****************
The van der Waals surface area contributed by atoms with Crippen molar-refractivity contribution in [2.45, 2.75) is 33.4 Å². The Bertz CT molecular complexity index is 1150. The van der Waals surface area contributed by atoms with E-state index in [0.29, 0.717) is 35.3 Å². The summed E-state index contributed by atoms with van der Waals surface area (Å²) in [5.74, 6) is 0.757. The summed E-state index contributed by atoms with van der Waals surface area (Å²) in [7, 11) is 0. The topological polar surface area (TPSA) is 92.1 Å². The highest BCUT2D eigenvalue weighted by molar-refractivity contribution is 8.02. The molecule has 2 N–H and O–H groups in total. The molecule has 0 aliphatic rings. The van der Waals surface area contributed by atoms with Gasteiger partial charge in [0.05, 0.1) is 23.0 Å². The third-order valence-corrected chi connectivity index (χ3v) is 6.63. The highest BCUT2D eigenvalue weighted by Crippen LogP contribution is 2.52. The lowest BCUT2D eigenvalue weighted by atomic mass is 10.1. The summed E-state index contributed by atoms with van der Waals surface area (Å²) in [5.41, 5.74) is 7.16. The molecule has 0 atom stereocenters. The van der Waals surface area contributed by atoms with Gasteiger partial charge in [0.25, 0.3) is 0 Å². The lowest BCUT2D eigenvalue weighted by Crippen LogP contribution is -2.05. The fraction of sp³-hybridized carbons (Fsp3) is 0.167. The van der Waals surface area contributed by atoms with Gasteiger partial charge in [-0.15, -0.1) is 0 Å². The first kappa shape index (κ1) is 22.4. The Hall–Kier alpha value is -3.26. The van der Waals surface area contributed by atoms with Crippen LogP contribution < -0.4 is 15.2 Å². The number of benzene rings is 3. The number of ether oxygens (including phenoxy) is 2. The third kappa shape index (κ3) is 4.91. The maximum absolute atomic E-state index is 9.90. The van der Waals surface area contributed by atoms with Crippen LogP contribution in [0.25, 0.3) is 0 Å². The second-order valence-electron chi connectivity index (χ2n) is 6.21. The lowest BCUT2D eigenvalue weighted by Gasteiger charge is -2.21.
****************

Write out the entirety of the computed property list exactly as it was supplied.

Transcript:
The van der Waals surface area contributed by atoms with Crippen molar-refractivity contribution in [2.45, 2.75) is 33.4 Å². The Bertz CT molecular complexity index is 1150. The van der Waals surface area contributed by atoms with E-state index in [0.29, 0.717) is 35.3 Å². The summed E-state index contributed by atoms with van der Waals surface area (Å²) in [5.74, 6) is 0.757. The summed E-state index contributed by atoms with van der Waals surface area (Å²) in [7, 11) is 0. The topological polar surface area (TPSA) is 92.1 Å². The highest BCUT2D eigenvalue weighted by molar-refractivity contribution is 8.02. The molecule has 2 N–H and O–H groups in total. The molecule has 0 aliphatic rings. The van der Waals surface area contributed by atoms with Gasteiger partial charge in [0.05, 0.1) is 23.0 Å². The third-order valence-corrected chi connectivity index (χ3v) is 6.63. The highest BCUT2D eigenvalue weighted by Crippen LogP contribution is 2.52. The lowest BCUT2D eigenvalue weighted by atomic mass is 10.1. The summed E-state index contributed by atoms with van der Waals surface area (Å²) in [5.41, 5.74) is 7.16. The molecule has 0 atom stereocenters. The van der Waals surface area contributed by atoms with Gasteiger partial charge in [0.25, 0.3) is 0 Å². The lowest BCUT2D eigenvalue weighted by Crippen LogP contribution is -2.05. The fraction of sp³-hybridized carbons (Fsp3) is 0.167. The van der Waals surface area contributed by atoms with Gasteiger partial charge in [-0.15, -0.1) is 0 Å². The first kappa shape index (κ1) is 22.4. The Hall–Kier alpha value is -3.26. The van der Waals surface area contributed by atoms with Crippen LogP contribution < -0.4 is 15.2 Å². The number of benzene rings is 3. The number of ether oxygens (including phenoxy) is 2. The third kappa shape index (κ3) is 4.91. The maximum absolute atomic E-state index is 9.90. The van der Waals surface area contributed by atoms with Crippen LogP contribution in [0.25, 0.3) is 0 Å². The second-order valence-electron chi connectivity index (χ2n) is 6.21. The lowest BCUT2D eigenvalue weighted by Gasteiger charge is -2.21.